Pro-Video Blogger

Video Production. Learn how to use video to tell your story. Whether it's a home movie of the kids or a corporate documentary.

Video for Bloggers

Martin Johnson - Thursday, June 04, 2015

I'm a member of a bloggers Facebook group and there has been some interesting posts in the last few days about how bloggers can get into video. I'm no expert when it comes to blogging, but video is certainly something I understand. So this post is not about the content of a video for a blogging site. It's about how to do it ... (See video here. )


The first thing you need is a camera and I'm going to focus on how you can use your smartphone for shooting, editing and uploading.  (A lot of what I'm about to say has been covered in previous posts and it's worth reading some of my earlier posts.)

Some quick comments about smartphones

* These were never meant for serious video work (or still photography for that matter) but as millions of videos on Youtube can testify, everyone is shooting and uploading video using them.

* Smartphones rely on using automatic exposure, colour balance and audio level. For a quick video of a family birthday - this is perfectly OK. The trick is know how to use these features to your advantage.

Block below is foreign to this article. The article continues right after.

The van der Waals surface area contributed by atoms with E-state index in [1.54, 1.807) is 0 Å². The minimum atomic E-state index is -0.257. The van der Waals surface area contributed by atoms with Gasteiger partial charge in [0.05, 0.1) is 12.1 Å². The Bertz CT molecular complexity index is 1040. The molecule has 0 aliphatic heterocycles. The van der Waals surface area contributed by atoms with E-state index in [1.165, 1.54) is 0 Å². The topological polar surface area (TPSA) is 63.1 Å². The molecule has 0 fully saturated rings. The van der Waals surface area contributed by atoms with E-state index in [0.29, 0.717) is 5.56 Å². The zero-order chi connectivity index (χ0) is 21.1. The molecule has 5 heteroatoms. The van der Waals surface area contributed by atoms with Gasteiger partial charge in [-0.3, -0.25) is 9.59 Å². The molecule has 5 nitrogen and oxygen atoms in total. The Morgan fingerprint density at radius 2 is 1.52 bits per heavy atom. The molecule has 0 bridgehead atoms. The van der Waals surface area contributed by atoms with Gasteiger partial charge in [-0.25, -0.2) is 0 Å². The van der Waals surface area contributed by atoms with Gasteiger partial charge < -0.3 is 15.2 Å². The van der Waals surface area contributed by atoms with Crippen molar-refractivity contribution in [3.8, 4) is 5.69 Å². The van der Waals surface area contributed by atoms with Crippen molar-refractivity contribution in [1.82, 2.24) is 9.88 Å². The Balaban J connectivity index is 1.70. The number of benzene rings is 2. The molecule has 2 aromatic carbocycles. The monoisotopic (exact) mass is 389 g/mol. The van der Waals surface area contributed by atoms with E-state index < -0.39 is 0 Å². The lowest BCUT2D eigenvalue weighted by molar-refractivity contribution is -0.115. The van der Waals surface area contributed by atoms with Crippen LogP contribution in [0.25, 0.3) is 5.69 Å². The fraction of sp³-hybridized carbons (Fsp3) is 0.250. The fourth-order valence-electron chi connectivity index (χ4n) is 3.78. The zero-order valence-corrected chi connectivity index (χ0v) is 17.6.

* Make sure your subject (you) is evenly lit. This can be in direct sunlight, but don't face directly into the sun - probably between 30 and 60 degrees is fine. You need to make sure most of your face however is lit by the sun. If the sun is only on one side, the unlit side will be quite dark. Experiment to find the best angle

* Sound on smartphones picks up everything. Stay away from noisy locations and listen out for aircraft, jack hammers, noisy roads etc. If possible, stay away from these as they will dominate your audio track

* Shoot on a day with no wind. Wind is a sound recordist's nightmare as it 'buffets' the microphone and usually ruins a good audio track. Only solution for smartphone users is a windless day.


Shoot against a neutral background. Stay away from bright backgrounds or dark ones. Trees/bushes are great but stand at least 5 metres in front of them. They should be in the 'background'.

Shot size

Stand closer rather than further away from the camera. People need to see you in a mid-shot at least (waist up). Be animated - use your hands but make sure you stay in frame. Because a smartphone lens is wide angle, you can lean right in to make a point. 


iMovie on an iPhone is just one option. You can add credits, fade-ins and fade-outs and even (corny) music. You can also add titles and text. Well worth the >$10 it costs.


An average 2 to 3 minute video shot on your iPhone and edited should end up at around 200mb (at the 720P setting in iMovie). Using the medium setting (540P) it'll be about 100mb. The secret is if possible, DON'T upload this from your iPhone. Use iPhoto and get it onto your PC and upload to Youtube that way - it will be heaps quicker and only take around 20 mins. I agree this is often the longest part of the process, but unless you have the NBN, that's how it's going to be.

Love to have your questions. 


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